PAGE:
DEBBIE ELLIOTT, host:

This is ALL THINGS CONSIDERED from NPR News. I'm Debbie Elliott.

The new film "Away From Her" marks the return of sorts for actress Julie Christie, a big star of the 1960s who hasn't made a lot of films in recent years. It's also a debut of sorts for Sarah Polley, a young actress who stepped behind the camera to direct for the first time. Together they made a film that moved critic Bob Mondello.

BOB MONDELLO: Fiona and her retired husband, Grant, have just returned from cross-country skiing when we meet them and are washing dishes, a simple thing. Grant hands his wife a frying pan, and Fiona puts it away - in the freezer. Fiona is sophisticated, articulate, elegant, and slipping away - Alzheimer's.

But she's still decisive enough that after she gets lost one day near their home, she can make the decision her husband can't - to check into an institution. To his alarm, it requires that she not have visitors for her first 30 days.

(Soundbite of movie "Away From Her")

Ms. JULIE CHRISTIE (Actress): (As Fiona) I'd like to say goodbye to my husband. We haven't been apart for months for the last 44 years. It'd be quite something.

(Soundbite of footsteps and closing door)

Mr. GORDON PINSENT (Actor): (As Grant) Please, Fiona.

Ms. CHRISTIE: (As Fiona) Grant?

Mr. PINSENT: (As Grant) Fiona.

Ms. CHRISTIE: (As Fiona) You know what I'd like? I'd like to make love and then I'd like you to go because I need to stay here, and if you make it hard for me, I'm going to cry so hard I'll never stop.

MONDELLO: Grant somehow tears himself away, and a month later returns to find Fiona fitting in nicely. She is watching a man in a wheelchair playing cards. And when Grant captures her eye, she smiles and joins him on a couch across the room.

(Soundbite of movie "Away From Her")

Mr. PINSENT: (As Grant) I brought you some flowers. I thought they might do to brighten up your room. I went to your room, but you weren't there.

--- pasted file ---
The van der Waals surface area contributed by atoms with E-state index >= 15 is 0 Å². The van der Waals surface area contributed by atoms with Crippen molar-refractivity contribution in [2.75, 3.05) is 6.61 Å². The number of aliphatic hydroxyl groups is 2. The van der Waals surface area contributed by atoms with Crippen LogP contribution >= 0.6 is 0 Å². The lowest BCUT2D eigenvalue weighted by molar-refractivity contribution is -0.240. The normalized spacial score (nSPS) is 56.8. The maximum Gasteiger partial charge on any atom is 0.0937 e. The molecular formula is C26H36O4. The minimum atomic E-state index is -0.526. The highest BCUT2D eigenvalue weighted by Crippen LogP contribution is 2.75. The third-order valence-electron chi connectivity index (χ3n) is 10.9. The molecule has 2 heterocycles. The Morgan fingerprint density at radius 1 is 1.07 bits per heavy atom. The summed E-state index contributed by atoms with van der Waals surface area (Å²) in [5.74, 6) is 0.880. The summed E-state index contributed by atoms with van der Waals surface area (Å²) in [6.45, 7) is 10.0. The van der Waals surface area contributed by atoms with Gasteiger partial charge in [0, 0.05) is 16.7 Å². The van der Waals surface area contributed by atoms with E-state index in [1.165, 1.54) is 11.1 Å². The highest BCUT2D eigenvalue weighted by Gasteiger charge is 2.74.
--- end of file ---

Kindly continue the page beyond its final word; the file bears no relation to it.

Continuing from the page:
Ms. CHRISTIE: (As Fiona) Well, no, I'm here. I'd better go back. He thinks he can't play without me sitting there. It's silly. I hardly know the game anymore. If you ask that grim-looking lady over there nicely, she'd get you a cup of tea.

Mr. PINSENT: (As Grant) No, I'm fine.

Ms. CHRISTIE: (As Fiona) I can leave you then? You can entertain yourself? Most will seem strange here, but you'll be surprised how soon you get used to it.

MONDELLO: And with that phrase, Grant realizes his wife hasn't actually recognized him. "Away From Her" is based on an Alice Munro short story called "The Bear Came Over the Mountain," a generous, deceptively simple portrait simply brought to life on screen. Gordon Pinsent's Grant is gruff and bearish. Julie Christie's Fiona, gorgeous and exquisitely blank.

Even in the actress' "Doctor Zhivago" days, there was something remote, vaguely chilly about her beauty, and never has that chill been used as effectively as it is by director Sarah Polley. As Fiona withdraws over months of visits, Christie's eyes tell you less and less, until the moment when Grant sees her in a garish sweater he knows she'd never wear and confronts her.

(Soundbite of movie "Away From Her")

Mr. PINSENT: (As Grant) Fiona, I'm your husband. Fiona, it's Grant. We've been married for 45 years. Look at me, Fiona. We've had a good life together. Those are your words, Fiona - not mine. That is not your sweater.

MONDELLO: Fearful and confused, she pulls him into a corridor and looks pleadingly into his eyes.

(Soundbite of movie "Away From Her")

Ms. CHRISTIE: (As Fiona) Please don't. Please, please don't. You're very persistent, aren't you? Well, see you again tomorrow, I suppose.

MONDELLO: And she's gone again - still there but gone. In concentrating on Christie's performance, I don't mean to slight the work of her costar, Gordon Pinsent, who in "Away From Her" must convey as much with his eyes as she's withholding with hers about a long-ago betrayal and a looming sacrifice, and a love that seems to grow even as he feels himself slipping away from her.

I'm Bob Mondello.

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